Stephen Greenblatt writes: A few years ago, during a merciful remission in the bloodshed and mayhem that has for so many years afflicted Afghanistan, a young Afghan poet, Qais Akbar Omar, had an idea. It was, he brooded, not only lives and livelihood that had been ruthlessly attacked by the Taliban, it was also culture. The international emblem of that cultural assault was the dynamiting of the Bamiyan Buddhas, but the damage extended to painting, music, dance, fiction, film, and poetry. It extended as well to the subtle web of relations that link one culture to another across boundaries and make us, each in our provincial worlds, feel that we are part of a larger humanity. This web is not only a contemporary phenomenon, the result of modern technology; it is as old as culture itself, and it has been particularly dense and vital in Afghanistan with its ancient trade routes and its endless succession of would-be conquerors.
Omar thought that the time was ripe to mark the restoration of civil society and repair some of the cultural damage. He wanted to stage a play with both men and women actors performing in public in an old garden in Kabul. He chose a Shakespeare play. No doubt the choice had something to do with the old imperial presence of the British in Afghanistan, but it was not only this particular history that was at work. Shakespeare is the embodiment worldwide of a creative achievement that does not remain within narrow boundaries of the nation-state or lend itself to the secure possession of a particular faction or speak only for this or that chosen group. He is the antithesis of intolerant provinciality and fanaticism. He could make with effortless grace the leap from Stratford to Kabul, from English to Dari.
Omar did not wish to put on a tragedy; his country, he thought, had suffered through quite enough tragedy of its own. Considering possible comedies, he shied away from those that involved cross-dressing. It was risky enough simply to have men and women perform together on stage. In the end he chose Love’s Labour’s Lost, a comedy that arranged the sexes in distinct male and female groups, had relatively few openly transgressive or explicitly erotic moments, and decorously deferred the final consummation of desire into an unstaged future. As a poet, Omar was charmed by the play’s gorgeous language, language that he felt could be rendered successfully in Dari.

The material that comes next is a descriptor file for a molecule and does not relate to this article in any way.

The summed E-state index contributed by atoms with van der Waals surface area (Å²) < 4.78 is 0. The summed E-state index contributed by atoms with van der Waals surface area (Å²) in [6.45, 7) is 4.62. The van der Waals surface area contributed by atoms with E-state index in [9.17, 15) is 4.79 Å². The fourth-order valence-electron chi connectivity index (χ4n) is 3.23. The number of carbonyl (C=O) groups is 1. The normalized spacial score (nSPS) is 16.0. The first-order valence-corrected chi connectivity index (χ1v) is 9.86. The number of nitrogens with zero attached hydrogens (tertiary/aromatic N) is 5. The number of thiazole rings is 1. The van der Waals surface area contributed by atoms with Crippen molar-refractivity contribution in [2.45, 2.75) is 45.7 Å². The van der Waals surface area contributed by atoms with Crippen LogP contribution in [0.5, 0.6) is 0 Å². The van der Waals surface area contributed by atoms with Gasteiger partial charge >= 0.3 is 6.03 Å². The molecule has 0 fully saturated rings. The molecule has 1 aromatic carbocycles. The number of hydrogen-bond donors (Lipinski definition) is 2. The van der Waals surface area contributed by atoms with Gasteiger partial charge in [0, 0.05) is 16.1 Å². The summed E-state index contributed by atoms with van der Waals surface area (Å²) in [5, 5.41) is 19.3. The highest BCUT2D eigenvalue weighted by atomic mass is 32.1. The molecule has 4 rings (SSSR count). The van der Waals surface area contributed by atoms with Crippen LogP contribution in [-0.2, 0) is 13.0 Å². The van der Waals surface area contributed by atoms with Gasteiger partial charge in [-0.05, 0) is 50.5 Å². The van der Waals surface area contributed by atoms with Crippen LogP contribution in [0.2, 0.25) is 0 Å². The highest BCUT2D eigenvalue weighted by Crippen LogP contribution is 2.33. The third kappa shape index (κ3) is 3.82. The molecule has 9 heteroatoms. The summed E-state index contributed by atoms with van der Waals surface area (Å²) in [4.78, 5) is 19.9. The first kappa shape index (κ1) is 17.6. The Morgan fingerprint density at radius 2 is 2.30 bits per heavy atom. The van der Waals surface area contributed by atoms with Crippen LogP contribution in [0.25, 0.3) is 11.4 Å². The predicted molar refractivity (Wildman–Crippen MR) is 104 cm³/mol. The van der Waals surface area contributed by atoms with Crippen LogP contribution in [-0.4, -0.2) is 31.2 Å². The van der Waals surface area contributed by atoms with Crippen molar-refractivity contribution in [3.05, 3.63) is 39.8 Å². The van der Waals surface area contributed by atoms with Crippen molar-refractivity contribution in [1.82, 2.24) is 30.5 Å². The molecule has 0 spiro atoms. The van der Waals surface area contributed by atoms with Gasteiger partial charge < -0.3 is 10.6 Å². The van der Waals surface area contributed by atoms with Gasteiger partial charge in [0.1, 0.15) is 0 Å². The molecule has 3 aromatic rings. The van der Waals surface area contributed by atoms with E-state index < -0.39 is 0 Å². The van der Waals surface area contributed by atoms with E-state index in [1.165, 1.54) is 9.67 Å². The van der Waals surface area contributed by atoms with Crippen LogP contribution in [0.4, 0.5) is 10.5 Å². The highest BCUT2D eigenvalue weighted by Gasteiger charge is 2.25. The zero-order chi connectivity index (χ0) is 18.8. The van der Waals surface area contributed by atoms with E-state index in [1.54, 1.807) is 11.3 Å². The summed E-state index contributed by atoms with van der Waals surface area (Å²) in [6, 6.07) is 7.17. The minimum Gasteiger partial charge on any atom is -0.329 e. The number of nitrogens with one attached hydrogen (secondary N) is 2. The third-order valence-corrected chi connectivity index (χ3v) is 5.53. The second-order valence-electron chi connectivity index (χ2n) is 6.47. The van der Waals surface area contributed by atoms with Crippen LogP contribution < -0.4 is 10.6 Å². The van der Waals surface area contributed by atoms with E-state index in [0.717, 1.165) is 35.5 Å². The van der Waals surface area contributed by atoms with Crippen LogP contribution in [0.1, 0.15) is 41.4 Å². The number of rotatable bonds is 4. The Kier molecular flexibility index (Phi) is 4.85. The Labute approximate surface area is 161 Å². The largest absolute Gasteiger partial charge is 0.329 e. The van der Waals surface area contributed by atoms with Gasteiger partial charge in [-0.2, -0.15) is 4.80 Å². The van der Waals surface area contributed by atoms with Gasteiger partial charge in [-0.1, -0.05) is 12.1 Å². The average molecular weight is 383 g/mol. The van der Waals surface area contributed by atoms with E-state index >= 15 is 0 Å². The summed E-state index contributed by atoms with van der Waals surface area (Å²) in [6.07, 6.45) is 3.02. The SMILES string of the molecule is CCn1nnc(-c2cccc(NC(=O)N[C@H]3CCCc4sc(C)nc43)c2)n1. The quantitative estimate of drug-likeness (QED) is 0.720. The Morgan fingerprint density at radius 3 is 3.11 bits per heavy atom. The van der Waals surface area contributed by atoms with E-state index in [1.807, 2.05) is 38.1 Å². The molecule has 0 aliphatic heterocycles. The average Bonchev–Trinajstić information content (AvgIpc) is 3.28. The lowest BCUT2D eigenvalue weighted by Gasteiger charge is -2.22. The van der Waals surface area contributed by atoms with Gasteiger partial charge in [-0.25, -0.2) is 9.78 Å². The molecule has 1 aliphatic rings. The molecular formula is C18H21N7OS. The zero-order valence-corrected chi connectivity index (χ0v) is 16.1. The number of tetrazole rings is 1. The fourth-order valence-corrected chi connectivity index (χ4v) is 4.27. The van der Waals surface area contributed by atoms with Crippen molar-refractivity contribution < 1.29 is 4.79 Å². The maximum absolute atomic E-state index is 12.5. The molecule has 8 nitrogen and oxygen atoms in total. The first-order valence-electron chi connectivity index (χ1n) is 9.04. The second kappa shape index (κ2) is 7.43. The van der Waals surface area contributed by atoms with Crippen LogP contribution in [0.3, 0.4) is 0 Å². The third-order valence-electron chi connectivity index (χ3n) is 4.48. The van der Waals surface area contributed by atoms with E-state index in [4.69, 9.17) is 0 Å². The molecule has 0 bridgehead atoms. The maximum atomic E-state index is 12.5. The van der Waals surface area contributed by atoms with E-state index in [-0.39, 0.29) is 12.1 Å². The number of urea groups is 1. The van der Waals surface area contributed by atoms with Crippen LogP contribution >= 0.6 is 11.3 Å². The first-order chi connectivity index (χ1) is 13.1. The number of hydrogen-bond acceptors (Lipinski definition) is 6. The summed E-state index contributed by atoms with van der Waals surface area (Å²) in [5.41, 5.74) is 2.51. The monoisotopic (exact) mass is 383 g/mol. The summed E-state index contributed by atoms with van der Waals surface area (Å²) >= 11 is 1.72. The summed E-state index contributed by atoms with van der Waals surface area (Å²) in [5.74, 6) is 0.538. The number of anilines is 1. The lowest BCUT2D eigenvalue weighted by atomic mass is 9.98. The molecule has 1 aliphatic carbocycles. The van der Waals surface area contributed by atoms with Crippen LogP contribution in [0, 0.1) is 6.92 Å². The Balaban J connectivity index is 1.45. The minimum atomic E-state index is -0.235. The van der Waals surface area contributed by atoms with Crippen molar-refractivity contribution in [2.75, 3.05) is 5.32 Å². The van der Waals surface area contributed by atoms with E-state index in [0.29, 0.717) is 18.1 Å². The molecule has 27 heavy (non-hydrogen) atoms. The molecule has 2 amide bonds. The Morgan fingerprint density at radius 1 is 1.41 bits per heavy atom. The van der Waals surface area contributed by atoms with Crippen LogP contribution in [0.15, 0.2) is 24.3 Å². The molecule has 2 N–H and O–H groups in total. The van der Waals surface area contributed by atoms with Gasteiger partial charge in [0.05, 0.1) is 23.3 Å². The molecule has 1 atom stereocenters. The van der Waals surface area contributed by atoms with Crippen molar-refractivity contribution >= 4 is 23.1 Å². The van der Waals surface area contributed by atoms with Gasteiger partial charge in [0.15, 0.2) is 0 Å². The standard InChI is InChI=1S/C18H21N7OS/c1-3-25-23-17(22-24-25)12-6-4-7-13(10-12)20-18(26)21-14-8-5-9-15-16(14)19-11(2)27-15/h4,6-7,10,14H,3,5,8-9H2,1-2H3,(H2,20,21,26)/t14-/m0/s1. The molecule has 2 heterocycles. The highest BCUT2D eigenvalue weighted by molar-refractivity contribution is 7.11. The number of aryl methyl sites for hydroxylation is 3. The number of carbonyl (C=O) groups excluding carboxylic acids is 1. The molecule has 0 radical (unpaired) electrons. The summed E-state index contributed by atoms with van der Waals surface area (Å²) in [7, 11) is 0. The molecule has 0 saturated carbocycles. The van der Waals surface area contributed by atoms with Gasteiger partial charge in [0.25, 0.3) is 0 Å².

The complex story of the mounting of the play is told in semifictionalized form in a 2015 book Omar coauthored with Stephen Landrigan, A Night in the Emperor’s Garden. Measured by the excitement it generated, this production of Love’s Labor’s Lost was a great success. The overflow crowds on the opening night gave way to ever-larger crowds clamoring to get in, along with worldwide press coverage.
But the attention came at a high price. The Taliban took note of Shakespeare in Kabul and what it signified. In the wake of the production, virtually everyone involved in it began to receive menacing messages. Spouses, children, and the extended families of the actors were not exempt from harrassment and warnings. The threats were not idle. The husband of one of the performers answered a loud knock on the door one night and did not return. His mutilated body was found the next morning.
What had seemed like a vigorous cultural renaissance in Afghanistan quickly faded and died. In the wake of the resurgence of the Taliban, Qais Akbar Omar and all the others who had had the temerity to mount Shakespeare’s delicious comedy of love were in terrible trouble. They are now, every one of them, in exile in different parts of the world.
Love’s labors lost indeed. But the subtitle of Omar’s account—“A True Story of Hope and Resilience in Afghanistan”—is not or at least not only ironic. The humane, inexhaustible imaginative enterprise that Shakespeare launched more than four hundred years ago in one small corner of the world is more powerful than all the oppressive forces that can be gathered against it. [Continue reading…]